While sitting at the kitchen table and reading a magazine the other day, something dawned on us: if one eats breakfast and scrolls through an article on a tablet or a phone, the touch screen gets all gooey, so a paper magazine gets strong points for meal-time reading. While it is still true that we read more on the internet than anywhere else, there is something that is lost when one picks and chooses only the things flashing by on a screen. In the case of this magazine, we sat and read for an extended time, were relaxed and left with a clean phone that could still be used. The issue was Bloomberg Business Week and it had many articles recounting what happened 5Ys ago. If you feel yourself getting all misty-eyed reminiscing about the way things used to be in banking before the financial crisis (officially began in Sep 2008), find a coworker, have them roll up that same magazine and ask them to whack you upside the head. Unfortunately, those days are long gone.
We know many bankers want to block the crisis from all memory, but that cannot happen and we all know now that regulators are leveraging "lessons learned" as they walk around banks with rolled up magazines looking for some crazy fool to step out of line. Regulators, technology, customers and bankers move much faster now as competition remains tough and the economic recovery remains unenthusiastic.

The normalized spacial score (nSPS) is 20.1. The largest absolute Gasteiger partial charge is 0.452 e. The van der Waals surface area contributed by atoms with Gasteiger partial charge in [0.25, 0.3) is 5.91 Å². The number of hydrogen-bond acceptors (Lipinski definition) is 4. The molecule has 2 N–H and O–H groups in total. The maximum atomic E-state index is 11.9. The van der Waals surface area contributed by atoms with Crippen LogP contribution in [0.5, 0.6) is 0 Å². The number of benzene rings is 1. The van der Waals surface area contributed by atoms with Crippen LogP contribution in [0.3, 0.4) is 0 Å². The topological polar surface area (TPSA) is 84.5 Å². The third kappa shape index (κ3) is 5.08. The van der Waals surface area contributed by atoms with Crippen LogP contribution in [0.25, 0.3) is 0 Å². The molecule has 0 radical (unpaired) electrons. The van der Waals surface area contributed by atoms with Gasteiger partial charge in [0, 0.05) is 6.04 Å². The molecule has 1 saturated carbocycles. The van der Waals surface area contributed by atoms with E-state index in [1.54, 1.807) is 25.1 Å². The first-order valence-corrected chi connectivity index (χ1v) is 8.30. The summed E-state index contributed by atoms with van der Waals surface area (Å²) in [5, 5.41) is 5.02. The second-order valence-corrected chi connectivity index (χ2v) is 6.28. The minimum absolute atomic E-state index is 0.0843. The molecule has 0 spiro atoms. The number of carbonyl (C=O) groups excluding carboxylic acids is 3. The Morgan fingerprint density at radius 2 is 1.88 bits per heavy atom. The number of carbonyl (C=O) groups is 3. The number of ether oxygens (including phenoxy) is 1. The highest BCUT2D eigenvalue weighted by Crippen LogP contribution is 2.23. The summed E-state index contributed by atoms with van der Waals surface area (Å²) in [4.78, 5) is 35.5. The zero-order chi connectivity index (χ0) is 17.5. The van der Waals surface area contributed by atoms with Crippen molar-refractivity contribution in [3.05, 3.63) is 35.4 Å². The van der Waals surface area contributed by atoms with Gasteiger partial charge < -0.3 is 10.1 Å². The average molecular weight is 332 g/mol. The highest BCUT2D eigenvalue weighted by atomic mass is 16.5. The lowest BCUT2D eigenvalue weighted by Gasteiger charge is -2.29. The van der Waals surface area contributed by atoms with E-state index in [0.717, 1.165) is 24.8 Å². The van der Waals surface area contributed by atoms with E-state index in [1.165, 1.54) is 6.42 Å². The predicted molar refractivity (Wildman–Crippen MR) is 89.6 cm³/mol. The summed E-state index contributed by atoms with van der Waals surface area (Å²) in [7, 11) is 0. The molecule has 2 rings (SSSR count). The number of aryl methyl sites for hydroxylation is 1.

Since we cannot go back, magazines and other sources on this subject are worth reading. In the end, four standalone investment banks were considered essential for the functioning of the global financial system and by the end of Sep they had all become banks so they could receive mandatory capital infusions from the government. Had they all failed, it would have been a bit like going beyond the edge of an old sailing map where we would likely have met dragons. No matter what side of the "save" or "let them fail" side of the coin you come down on, we saw some very spooky things back then and it was probably the only way out at the time given all the moving pieces.
So as we recall the lessons of the crisis and look to the changed landscape it created, we know community bankers remain active in their communities and continue to make a strong difference no matter the competition. Sure, things are still brutal and it may take awhile to completely get back to "normal", but even if we truly are in a "new normal" as some say, good old-fashioned community banking is still needed. Customers still need help running their businesses, raising capital, paying the bills and getting financial advice. Community bankers on the ground are the best resources for small business owners to gain comfort and find solutions tailored to their needs.
Whether you would rather read a paper magazine or click and cruise around, you know that banks--like magazines--need to find areas where they can create value. Bankers have to go beyond services that the public believes should be free and expand relationships with great service. Contracting NIM and low interest rates may seem like two realities that will be around for a while, but that doesn't mean there isn't business to be done and opportunities to capture new clients or deepen existing relationships.
Keep moving forward as you test and learn new things and closely monitor what your competitors are doing. This approach will help your bank survive and thrive through the next crisis - no matter when it hits or where you read all about it.